Greg Anderson - the first repeat Pro Stock winner of the 2003 season. He drives the Vegas General Construction Pontiac Grand Am. He has lost in the first round the last two events but remains second in the points order -- "It's very early so you can't count out Warren (Johnson), you cant count out Jeggie (Coughlin), you can't count out Bruce Allen, you can't count out a lot of guys. They're going to be there before it's all said and done. But it's a good feeling to know that together with Kurt (Johnson), were at the top of the standings. We're pretty confident that we have some other cards to play that should come to the surface in the next three or four months. We can definitely go forward from here. I didn't expect for us to be at this point this early in the season. Were way ahead of schedule and I'm pumped."
Kurt Johnson - driver of the ACDelco Chevy Cavalier who is among the leaders in the competitive Pro Stock category and has advanced to four straight final rounds, and posted wins at three of them: Gainesville, Houston and Bristol-- "These cars are so close that the driver has got to perform, and reaction time is one of many areas this ACDelco team keeps working on. On the race car, you can change things such as the air gap, or the geometry in the linkage to get the car to react faster. You also can reduce clutch slippage, but when you have well over 1,300 horsepower moving 2,350 pounds, you have to have some amount of slippage to get the car off the line. Engine RPMs also are a factor -- the higher they are when you leave, the better your reaction time will be. Naturally, there are practice trees for the driver to work with, but his main job is to stay focused on leaving the starting line first. Obviously, you have good days and bad, but the main goal, as it is with everything else, is to be consistently good, which will be the difference at the end of the year."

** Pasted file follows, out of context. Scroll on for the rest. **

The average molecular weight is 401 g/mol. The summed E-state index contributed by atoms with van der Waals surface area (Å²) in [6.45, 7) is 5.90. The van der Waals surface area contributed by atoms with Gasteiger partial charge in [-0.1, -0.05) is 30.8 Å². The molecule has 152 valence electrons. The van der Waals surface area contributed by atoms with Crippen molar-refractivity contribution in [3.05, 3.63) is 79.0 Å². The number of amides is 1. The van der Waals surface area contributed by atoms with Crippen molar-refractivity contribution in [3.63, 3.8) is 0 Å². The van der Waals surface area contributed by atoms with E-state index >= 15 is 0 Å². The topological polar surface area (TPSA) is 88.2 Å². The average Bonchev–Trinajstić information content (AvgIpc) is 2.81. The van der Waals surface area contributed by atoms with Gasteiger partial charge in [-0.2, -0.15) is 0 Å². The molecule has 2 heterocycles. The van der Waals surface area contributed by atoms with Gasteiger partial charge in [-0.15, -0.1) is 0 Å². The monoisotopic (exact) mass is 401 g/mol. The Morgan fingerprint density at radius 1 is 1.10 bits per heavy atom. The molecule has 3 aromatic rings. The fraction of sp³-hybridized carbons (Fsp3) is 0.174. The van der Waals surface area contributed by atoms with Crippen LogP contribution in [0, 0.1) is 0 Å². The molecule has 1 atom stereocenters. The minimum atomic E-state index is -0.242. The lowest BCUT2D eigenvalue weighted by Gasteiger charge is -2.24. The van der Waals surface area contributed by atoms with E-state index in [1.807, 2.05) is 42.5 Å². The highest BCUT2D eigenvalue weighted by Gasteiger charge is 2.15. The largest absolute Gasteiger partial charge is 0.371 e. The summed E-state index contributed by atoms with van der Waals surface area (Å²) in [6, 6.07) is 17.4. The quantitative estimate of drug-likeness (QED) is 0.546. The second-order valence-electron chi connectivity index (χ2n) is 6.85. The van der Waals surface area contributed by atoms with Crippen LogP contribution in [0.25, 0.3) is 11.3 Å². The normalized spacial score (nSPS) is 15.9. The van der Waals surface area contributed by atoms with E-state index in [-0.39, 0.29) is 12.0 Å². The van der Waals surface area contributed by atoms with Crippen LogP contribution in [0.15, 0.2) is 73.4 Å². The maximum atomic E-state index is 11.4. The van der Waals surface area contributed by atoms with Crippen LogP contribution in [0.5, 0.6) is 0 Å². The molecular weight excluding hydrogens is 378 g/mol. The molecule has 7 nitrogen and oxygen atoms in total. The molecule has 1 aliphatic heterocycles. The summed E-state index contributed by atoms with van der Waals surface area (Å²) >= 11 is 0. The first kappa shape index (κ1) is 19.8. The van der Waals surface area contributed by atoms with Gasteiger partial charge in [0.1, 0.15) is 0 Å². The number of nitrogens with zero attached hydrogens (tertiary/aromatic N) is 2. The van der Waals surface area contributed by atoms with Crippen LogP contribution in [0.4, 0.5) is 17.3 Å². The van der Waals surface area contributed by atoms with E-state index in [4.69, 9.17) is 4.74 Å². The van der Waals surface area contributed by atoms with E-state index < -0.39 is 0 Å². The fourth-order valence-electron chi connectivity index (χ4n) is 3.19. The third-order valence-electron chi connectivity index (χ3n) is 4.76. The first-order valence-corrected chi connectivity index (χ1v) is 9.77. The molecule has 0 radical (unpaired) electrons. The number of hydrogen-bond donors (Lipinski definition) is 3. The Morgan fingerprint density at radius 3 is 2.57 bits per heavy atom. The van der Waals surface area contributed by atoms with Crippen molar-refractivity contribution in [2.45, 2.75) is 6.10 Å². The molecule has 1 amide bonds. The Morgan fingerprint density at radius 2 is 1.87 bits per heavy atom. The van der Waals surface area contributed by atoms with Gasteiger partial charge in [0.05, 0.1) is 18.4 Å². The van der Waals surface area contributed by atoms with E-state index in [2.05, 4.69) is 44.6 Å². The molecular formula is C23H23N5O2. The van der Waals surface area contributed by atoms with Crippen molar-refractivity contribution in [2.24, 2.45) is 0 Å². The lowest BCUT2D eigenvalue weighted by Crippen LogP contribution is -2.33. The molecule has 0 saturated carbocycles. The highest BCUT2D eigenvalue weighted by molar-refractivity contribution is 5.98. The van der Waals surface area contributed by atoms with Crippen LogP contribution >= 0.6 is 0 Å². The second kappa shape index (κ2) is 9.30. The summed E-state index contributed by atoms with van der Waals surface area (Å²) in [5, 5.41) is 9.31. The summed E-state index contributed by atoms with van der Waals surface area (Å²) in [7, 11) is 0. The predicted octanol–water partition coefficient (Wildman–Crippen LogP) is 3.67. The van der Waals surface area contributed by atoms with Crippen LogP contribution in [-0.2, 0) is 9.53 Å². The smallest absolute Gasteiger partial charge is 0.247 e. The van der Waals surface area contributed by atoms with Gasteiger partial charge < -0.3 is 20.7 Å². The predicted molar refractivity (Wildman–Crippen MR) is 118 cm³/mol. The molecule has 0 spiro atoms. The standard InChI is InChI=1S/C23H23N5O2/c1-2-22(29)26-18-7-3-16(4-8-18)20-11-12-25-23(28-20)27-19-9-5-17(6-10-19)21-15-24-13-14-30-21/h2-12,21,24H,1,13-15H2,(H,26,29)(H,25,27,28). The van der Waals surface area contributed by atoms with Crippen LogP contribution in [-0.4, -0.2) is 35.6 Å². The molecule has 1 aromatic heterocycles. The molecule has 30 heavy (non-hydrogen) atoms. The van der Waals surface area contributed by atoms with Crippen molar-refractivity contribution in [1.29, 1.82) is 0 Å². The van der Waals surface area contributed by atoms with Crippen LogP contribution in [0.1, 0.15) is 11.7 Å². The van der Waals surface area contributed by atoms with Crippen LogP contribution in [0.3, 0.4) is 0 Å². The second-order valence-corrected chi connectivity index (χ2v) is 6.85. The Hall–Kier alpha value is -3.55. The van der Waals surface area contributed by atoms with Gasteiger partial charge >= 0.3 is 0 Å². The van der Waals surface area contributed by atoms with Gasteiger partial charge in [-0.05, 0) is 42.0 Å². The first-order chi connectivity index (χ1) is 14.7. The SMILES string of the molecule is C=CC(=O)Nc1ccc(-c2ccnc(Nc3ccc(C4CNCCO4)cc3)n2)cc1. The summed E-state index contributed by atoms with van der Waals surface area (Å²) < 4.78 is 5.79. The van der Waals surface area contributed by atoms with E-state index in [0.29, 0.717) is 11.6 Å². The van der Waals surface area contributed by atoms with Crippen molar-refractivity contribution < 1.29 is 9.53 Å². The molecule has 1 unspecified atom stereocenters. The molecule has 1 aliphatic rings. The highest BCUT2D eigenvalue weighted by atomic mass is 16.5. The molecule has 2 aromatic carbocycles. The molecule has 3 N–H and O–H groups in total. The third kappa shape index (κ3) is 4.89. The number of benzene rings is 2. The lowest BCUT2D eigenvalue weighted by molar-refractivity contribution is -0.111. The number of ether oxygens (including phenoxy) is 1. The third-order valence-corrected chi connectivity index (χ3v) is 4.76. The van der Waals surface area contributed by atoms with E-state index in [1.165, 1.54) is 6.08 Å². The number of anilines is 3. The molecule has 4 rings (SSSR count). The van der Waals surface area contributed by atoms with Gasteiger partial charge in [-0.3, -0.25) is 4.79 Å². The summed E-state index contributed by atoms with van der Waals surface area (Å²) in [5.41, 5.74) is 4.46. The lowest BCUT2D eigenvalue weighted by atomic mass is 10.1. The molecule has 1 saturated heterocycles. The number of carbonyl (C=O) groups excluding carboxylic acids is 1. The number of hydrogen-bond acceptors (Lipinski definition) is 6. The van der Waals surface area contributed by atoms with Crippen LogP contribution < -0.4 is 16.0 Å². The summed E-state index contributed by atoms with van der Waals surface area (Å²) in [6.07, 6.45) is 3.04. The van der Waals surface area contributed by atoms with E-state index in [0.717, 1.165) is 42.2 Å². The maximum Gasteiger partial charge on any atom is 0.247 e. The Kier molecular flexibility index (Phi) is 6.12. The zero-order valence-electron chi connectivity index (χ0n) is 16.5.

Gene Wilson - driver of the Team Mopar Dodge Stratus R/T and winner of the 2002 Automobile Club of Southern California Road to the Future award, given annually to the NHRAs top professional rookie. Wilson has struggled in the early part of 2003, but showed signs of improvement after qualifying No. 15 at Las Vegas -- "You have to know your limits and what you're capable of to be successful at this level. I found that the competition level is tight because of the number of cars that show up at each event. A lot of those cars are very close to the same level as everyone else. With that, it makes it very vital that no mistakes are made on your team or driver's part. There are so many people who go out there and make great runs and have the chance to qualify that you can't afford any mistake. If you make a mistake, there are 16 other drivers who won't. The margin of error is slim."